From 1903 until about 1938, the Advocate recorded incidents of racism and discrimination in restaurants, jobs, and theaters and demanded civil rights for Oregon’s two thousand Black citizens. “Read The Advocate,” a 1925 promotional advertisement advised, “…the only News Paper in the State of Oregon that can be depended upon to fight the battles peculiar to ‘THE RACE.’” The weekly publication, which typically had four pages, also created a sense of community for Black Oregonians who were socially or physically isolated. It published birth and wedding announcements; obituaries; church, club, and cultural news; and success stories such as teens graduating from high school or men starting businesses. These snippets of daily life, typically omitted from the white press, both boosted the Black community and documented its history during the early 1900s. 

The newspaper was founded by Edward D. Cannady and nine colleagues. Cannady may have worked for a Black-owned publication in St. Paul, Minnesota, before moving to Oregon and getting a job at the tony Portland Hotel as its hat-check man. Other co-creators included Edward Rutherford, a barber at the hotel; McCants Stewart, who tried to establish a law practice in the city; and John C. Logan, the hotel's head waiter.

The paper debuted on Saturday, September 5, 1903. “With this issue,” readers were informed, “The Advocate makes its initial bow to the Portland public as an independent, non-partisan, non-sectarian weekly newspaper for the intelligent discussion and authentic diffusion of matter appertaining to the colored people, especially of Portland and the State of Oregon.” Its launch may have surprised the thousand or so people in Portland’s Black community. Many had likely been reading Adolphus D. Griffin's New Age, which had aimed to keep Black Oregonians apprised of the “crucial racial issues of the day” since its founding in 1896. The two publications competed for financial support from readers and advertisers, most of whom were Black, until Griffin left Portland in 1907. The scrappy Advocate outlasted another rival, the Portland Times (1918–1923), and became the sole voice for Oregon’s Black population.

Edward Cannady said the majority of his colleagues "deserted" the Advocate within a couple of months of its debut. By 1912, the tired publisher later recalled, he was "almost tempted to give up the struggle and let the paper die." But that year he married Beatrice Morrow, a Texan who loved music, books, and entertaining, and he yielded to her most of the responsibility for running the weekly. She became the publisher after the couple divorced in 1930. Beatrice Morrow Cannady never divulged circulation figures, but she reported that the Advocate had about three thousand subscribers. Actual readership may have been closer to nine thousand due to the tendency of readers to share copies with multiple people.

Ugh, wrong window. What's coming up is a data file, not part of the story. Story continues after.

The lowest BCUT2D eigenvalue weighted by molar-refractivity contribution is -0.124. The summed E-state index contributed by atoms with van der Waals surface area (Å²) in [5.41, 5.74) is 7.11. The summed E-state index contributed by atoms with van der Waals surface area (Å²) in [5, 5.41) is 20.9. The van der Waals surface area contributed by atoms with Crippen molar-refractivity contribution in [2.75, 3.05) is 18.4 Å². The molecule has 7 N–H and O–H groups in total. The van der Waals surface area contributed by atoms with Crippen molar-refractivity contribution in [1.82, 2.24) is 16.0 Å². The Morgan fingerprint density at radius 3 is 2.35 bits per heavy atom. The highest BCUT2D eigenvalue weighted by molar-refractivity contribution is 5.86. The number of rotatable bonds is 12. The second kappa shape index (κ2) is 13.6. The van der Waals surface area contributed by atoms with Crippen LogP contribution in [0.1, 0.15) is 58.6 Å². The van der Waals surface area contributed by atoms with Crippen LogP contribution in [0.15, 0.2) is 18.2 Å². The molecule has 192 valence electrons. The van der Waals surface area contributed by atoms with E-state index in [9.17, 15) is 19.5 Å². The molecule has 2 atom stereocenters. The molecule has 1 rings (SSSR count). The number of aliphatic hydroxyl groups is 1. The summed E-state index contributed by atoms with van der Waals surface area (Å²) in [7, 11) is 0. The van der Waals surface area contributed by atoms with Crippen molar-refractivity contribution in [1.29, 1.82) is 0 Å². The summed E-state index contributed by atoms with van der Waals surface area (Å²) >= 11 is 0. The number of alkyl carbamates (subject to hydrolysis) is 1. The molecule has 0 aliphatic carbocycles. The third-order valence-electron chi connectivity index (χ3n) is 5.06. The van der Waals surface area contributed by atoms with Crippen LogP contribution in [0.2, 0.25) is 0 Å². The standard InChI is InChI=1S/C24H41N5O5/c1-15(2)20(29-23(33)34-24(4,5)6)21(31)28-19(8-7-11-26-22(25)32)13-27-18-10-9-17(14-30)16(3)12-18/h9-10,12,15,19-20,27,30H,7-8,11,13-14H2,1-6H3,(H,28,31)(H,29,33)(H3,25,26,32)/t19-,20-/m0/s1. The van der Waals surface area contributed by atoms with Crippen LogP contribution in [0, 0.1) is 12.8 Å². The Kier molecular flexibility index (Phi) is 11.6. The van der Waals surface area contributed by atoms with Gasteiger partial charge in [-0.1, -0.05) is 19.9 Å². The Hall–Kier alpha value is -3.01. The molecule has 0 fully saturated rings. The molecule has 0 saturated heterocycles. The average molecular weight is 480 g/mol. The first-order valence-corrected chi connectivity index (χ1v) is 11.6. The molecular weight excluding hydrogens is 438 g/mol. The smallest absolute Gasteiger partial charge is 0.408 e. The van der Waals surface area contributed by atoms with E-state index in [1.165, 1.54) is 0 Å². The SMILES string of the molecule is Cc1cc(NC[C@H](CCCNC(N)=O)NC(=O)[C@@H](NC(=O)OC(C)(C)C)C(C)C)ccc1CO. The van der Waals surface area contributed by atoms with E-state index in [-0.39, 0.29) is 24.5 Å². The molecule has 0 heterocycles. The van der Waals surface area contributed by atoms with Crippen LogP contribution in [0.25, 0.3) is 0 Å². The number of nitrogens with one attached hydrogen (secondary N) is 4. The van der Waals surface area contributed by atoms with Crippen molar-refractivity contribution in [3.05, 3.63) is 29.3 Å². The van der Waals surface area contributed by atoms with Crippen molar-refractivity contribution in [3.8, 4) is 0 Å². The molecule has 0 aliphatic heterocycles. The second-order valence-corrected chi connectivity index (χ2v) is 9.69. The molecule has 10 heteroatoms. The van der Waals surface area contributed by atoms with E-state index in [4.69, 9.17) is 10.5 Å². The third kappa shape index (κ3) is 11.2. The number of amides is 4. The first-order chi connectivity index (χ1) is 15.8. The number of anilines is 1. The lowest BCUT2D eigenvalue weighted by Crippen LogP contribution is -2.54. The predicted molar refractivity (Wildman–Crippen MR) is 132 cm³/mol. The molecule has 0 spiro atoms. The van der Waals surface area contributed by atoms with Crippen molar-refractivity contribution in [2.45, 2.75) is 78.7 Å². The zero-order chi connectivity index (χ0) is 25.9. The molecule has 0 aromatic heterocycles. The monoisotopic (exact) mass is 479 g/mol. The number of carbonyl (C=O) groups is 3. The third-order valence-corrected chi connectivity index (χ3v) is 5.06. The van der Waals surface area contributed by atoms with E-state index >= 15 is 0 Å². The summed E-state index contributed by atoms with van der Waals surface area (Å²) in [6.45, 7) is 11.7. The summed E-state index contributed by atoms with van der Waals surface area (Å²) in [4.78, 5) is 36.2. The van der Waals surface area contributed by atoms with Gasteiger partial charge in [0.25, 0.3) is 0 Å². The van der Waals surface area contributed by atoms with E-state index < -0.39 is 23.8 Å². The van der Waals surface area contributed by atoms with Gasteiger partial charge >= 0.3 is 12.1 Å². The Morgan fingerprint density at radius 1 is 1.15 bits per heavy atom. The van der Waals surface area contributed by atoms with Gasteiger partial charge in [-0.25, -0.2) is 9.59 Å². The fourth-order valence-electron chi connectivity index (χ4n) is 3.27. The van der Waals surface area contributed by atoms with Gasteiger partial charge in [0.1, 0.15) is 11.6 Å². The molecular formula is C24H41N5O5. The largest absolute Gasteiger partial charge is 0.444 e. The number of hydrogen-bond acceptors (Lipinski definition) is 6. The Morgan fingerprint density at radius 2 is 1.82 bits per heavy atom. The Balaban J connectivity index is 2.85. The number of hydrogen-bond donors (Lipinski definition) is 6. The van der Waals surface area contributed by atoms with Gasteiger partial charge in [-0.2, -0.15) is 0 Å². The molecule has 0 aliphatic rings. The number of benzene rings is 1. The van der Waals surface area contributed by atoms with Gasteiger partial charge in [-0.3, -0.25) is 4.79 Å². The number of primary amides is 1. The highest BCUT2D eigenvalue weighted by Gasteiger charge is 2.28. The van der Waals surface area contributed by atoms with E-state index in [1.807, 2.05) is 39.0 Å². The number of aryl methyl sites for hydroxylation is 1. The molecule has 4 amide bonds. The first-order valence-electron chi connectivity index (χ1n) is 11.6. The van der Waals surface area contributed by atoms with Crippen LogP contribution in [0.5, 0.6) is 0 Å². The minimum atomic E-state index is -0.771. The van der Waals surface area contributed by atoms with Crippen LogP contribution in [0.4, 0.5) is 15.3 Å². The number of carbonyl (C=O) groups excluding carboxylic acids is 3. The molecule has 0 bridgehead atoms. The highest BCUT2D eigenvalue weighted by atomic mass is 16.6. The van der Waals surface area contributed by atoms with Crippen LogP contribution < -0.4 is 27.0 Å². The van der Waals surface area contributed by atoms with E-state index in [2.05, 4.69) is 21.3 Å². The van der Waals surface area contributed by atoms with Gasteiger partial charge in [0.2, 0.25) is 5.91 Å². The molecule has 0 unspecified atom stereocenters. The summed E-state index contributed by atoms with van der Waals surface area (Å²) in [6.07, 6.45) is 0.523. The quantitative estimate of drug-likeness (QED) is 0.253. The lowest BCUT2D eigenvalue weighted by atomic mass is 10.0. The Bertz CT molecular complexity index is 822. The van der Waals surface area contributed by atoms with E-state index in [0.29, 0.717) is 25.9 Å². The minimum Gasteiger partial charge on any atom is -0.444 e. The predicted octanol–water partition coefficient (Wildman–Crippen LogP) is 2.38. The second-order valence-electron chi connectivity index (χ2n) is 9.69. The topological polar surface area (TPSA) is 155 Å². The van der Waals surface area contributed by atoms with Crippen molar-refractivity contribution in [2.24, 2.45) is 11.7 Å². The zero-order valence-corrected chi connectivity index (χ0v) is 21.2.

Cannady said she used the newspaper to challenge sociopolitical attempts to deprive Blacks of their rights as citizens and deny them their humanity. This was apparent between 1915 and 1933, when the Advocate reported on efforts by the Portland branch of the NAACP to bar showings of the racist film Birth of a Nation. Cannady wrote about the Ku Klux Klan, which actively recruited Oregonians beginning in 1921 and staged parades and initiation ceremonies with burning crosses. She also editorialized about overt racism, including when Dr. DeNorval Unthank was unable to rent an office in downtown Portland or live with his family in a white neighborhood. She was known locally and nationally as a tenacious civil rights activist. “I must congratulate you on your fearless stand in defence [sic] of the race’s cause,” one subscriber told her, “and I hope that in all issues, in which the race is involved, that this great paper will continue to stand firm…as it has always don [sic] in the past.”

The Advocate also engaged in boosterism, an editorial strategy commonly used by frontier publishers to emphasize the positive aspects and goals of their community and to downplay negative attributes. Cannady filled the paper with notices about visiting performers such as poet Langston Hughes; local lectures by NAACP leaders, including Field Secretary William Pickens; and details about Negro History Week, established in 1926 to celebrate Black culture. The Advocate promoted a hopeful vision of Portland as welcoming, thriving, and equal even as it pointed out inequities and tried to galvanize readers to fight for equal rights. Cannady expected readers to “join the Boosters Club” and promote their city, which meant subscribing and renewing promptly, as well as patronizing the Black-owned businesses that advertised in the paper. She called those who did not live up to her expectations “knockers” and considered them a “liability.” A blunt editorial in 1924 observed that there were “entirely too many hammer throwers and too few boosters in Portland for the benefit of the progress of the race.”

The Advocate apparently folded by 1938, when Cannady moved to Southern California, but it was one of the “institutions that left a lasting legacy for Portland’s African American community,” according to the Bosco-Milligan Foundation. While impact can be difficult to measure, extant issues of the newspaper (now available in digital form as part of the Historic Oregon Newspapers collection) reveal rich conversations about interracial relations in Oregon during the early 1900s and show how the Advocate kept the realities of Jim Crow on the public agenda. Similar discussions about race and racism are evident today in the Portland Observer (1970) and the Skanner (1975), both of which strive to inform and uplift the city's African American community.